What this means for you: When you open an account, we will ask for your name, address, date of birth, and other information that will allow us to identify you. We may also ask to see your driver’s license or other identifying documents.

Eligibility for a home equity loan or HELOC up to $500,000 depends on the information provided in the home equity application.  Loans above $250,000 require an in-home appraisal and title insurance.  For HELOCs borrowers must take an initial draw of $50,000 at closing. Subsequent HELOC draws are prohibited during the first 90 days following closing. After the first 90 days following closing, subsequent HELOC draws must be $1,000 or more (not applicable in Texas).

The time it takes to get cash is measured from the time the Lending Partner receives all documents requested from the applicant and assumes the applicant’s stated income, property and title information provided in the loan application matches the requested documents and any supporting information. Spring EQ borrowers get their cash on average in 26 days. The time period calculation to get cash is based on the first 6 months of 2022 loan fundings, assumes the funds are wired, excludes weekends, and excludes the government-mandated disclosure waiting period. The amount of time it takes to get cash will vary depending on the applicant’s respective financial circumstances and the Lending Partner’s current volume of applications.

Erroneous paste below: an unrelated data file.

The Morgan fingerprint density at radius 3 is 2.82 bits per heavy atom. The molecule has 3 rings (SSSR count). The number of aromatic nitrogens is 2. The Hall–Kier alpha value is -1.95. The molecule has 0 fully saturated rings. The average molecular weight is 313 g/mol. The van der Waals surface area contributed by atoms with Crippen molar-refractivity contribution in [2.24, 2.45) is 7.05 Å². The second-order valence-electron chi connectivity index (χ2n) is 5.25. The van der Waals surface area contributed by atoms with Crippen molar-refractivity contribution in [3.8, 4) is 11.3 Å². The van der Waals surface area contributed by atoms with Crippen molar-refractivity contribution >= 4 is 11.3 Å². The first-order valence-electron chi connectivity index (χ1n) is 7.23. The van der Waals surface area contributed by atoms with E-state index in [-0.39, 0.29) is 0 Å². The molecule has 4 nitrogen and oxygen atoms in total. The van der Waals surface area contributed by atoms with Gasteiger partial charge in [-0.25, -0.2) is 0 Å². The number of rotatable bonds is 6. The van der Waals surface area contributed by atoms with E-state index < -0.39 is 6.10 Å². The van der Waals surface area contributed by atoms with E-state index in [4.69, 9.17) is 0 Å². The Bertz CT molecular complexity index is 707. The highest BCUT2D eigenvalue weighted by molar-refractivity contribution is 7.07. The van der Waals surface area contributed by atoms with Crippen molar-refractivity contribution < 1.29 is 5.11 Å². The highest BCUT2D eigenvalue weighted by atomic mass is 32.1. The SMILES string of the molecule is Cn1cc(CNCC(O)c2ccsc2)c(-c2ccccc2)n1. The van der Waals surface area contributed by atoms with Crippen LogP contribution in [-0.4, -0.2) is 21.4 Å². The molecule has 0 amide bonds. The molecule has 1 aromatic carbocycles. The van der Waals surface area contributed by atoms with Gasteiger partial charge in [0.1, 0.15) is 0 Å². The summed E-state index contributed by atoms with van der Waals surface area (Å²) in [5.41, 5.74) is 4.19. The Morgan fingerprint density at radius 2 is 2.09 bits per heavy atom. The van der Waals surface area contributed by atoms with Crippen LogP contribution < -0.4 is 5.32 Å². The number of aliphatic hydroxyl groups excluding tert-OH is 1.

Spring EQ cannot use a borrower’s home equity funds to pay (in part or in full) Spring EQ non-homestead debt at account opening.  For HELOCs in Texas, the minimum draw amount is $4,000. To access HELOC funds, borrower must request convenience checks.

Interest rates may be adjusted based on factors related to the applicant’s credit profile, income and debt ratios, the presence of existing liens against and the location of the subject property, the occupancy status of the subject property, as well as the initial draw amount taken at the time of closing. Speak to a Prosper Agent for details.

Qualified applicants may borrow up to 95% of their primary home’s value (not applicable in Texas) and up to 90% of the value of a second home. Home equity loan applicants may borrow up to 85% of the value of an investment property (not applicable for HELOCs).

All home equity products are underwritten and issued by Spring EQ, LLC, an Equal Housing Lender. NMLS #1464945.